The obsession is partly sexual, and it is sexual desire that comes between them at times. The sex scenes in the book are reasonably graphic and probably the weaker sections. I can do without phrases like ‘arrogant breasts,’ which are stupid and make no sense, and generally I think ‘less is more’ would have been a better approach. I suspect this is what my fellow member feared would blight the book, especially when it veers dangerously close to misogyny (you probably learn more about the bad girls body parts than is necessary). What I liked much more was the scene-setting (the book takes place mostly in Paris, but in other parts of the world too), which draws out the various cities in nice detail, and the backdrop of Peruvian politics taking place throughout the novel in Ricardo’s homeland and weaving in and out of the narrative as it proceeds.

I think this novel lives or dies for the reader if you can empathise or relate to the bad girl. If you think of her as just a gold-digger, you may struggle to get through this. I did feel this to a certain extent, but there were enough nuances in her personality and relationship with Ricardo to keep my interest.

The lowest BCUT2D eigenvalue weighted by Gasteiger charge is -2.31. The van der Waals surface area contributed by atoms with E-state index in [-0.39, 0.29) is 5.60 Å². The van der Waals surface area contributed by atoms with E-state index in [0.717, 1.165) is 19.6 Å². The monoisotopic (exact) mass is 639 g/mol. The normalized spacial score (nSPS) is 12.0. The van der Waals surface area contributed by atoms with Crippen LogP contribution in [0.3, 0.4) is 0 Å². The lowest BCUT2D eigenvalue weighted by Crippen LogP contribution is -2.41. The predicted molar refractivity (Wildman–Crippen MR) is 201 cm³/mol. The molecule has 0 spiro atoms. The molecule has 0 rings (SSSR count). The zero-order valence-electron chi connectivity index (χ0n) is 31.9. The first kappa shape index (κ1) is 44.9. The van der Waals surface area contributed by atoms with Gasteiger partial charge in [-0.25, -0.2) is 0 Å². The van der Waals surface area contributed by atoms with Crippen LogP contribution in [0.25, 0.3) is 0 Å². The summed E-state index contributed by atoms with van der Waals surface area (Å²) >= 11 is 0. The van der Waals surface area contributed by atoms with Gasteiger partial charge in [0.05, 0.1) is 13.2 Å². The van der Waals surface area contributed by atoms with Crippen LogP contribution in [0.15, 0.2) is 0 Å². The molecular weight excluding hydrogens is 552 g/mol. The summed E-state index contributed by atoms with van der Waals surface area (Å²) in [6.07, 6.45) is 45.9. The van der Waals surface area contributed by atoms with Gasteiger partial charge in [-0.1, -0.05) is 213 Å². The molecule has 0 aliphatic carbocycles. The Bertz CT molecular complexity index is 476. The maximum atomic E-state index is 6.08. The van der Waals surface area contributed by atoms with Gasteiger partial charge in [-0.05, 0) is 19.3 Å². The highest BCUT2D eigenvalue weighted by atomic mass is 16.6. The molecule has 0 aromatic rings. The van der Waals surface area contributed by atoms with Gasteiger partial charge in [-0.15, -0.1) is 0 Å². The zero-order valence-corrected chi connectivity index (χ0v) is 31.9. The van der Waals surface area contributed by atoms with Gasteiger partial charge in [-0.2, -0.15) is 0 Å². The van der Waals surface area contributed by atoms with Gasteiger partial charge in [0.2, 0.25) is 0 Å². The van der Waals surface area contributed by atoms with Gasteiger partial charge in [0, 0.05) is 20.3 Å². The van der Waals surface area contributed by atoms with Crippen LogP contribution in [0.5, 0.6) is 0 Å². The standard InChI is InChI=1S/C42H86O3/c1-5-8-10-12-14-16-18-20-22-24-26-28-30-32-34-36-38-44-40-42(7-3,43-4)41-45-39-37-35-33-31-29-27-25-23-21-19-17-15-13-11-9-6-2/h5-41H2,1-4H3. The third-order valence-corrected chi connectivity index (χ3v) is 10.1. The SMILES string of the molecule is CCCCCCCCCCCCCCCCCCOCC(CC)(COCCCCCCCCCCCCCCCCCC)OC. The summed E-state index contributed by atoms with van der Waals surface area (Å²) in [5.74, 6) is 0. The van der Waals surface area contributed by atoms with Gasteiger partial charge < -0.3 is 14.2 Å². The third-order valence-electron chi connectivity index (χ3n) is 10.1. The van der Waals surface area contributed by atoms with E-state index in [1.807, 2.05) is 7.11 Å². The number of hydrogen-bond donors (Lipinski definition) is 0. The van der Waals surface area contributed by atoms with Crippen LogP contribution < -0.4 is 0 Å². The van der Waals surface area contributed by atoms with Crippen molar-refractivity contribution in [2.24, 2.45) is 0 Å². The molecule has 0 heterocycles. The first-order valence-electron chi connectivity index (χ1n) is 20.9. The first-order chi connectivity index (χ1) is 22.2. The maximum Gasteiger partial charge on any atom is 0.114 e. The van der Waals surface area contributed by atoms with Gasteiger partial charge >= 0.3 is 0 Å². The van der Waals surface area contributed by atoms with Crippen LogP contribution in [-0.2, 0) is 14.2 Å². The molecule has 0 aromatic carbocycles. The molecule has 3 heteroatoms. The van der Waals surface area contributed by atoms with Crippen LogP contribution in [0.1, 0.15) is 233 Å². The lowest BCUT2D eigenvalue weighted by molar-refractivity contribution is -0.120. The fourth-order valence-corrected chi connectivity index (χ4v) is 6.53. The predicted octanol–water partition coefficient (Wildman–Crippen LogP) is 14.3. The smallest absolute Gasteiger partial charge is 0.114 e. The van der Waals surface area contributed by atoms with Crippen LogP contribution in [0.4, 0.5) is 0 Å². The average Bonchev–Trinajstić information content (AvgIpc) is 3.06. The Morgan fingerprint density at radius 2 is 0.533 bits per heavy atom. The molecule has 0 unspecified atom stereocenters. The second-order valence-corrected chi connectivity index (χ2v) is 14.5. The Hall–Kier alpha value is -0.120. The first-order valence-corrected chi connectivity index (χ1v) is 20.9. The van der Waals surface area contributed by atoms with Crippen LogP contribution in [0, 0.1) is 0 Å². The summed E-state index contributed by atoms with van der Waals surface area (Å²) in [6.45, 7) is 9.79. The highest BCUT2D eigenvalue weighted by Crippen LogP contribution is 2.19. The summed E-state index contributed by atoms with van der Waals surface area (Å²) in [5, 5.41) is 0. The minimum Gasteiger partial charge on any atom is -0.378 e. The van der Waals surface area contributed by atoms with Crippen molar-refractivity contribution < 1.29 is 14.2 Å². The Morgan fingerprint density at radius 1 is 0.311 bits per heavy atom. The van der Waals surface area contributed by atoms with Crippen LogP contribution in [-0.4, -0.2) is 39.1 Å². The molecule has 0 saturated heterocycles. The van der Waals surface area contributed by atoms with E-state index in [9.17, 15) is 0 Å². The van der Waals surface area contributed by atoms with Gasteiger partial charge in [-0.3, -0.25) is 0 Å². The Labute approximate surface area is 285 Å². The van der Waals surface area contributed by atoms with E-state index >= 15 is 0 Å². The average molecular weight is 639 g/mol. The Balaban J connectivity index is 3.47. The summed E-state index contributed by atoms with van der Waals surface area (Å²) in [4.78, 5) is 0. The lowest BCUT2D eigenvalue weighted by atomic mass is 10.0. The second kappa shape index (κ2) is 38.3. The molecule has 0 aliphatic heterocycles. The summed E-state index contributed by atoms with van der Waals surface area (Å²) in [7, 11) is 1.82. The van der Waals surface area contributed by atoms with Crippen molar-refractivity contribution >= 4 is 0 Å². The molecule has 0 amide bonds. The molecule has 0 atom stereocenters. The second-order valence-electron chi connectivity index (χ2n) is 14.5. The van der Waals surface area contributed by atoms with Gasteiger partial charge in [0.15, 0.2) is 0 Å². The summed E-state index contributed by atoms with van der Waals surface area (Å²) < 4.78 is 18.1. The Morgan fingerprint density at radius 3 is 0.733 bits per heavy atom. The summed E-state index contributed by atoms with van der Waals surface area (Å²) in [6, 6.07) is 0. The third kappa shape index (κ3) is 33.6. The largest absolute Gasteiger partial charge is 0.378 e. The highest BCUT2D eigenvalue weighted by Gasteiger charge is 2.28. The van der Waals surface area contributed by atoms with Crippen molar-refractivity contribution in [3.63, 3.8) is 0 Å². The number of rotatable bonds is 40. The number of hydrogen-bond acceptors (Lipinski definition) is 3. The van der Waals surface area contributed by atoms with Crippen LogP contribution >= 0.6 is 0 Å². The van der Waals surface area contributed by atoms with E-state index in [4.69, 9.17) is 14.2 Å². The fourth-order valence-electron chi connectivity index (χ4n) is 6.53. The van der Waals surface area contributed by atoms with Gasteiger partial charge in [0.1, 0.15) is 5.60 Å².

Five Alive

So, the simple update to this post is that it’s done. The first draft of novel number five is in the bag.

The feelings that I shared in the linked post above is pretty much where I’m at now. I did have a lovely moment in the last knockings where I saw round a corner and smoothed out a plot niggle into something that worked out a lot better. I live for those moments, when it all comes together like a miracle, and almost always when I’m thinking about something else, too. I spent the rest of the day running it over, looking for the sharp edges, grinning when I realised there weren’t any. It’s nice, especially when you work without plotting as I tend to do, when it clicks. The rest of the book was done within a week.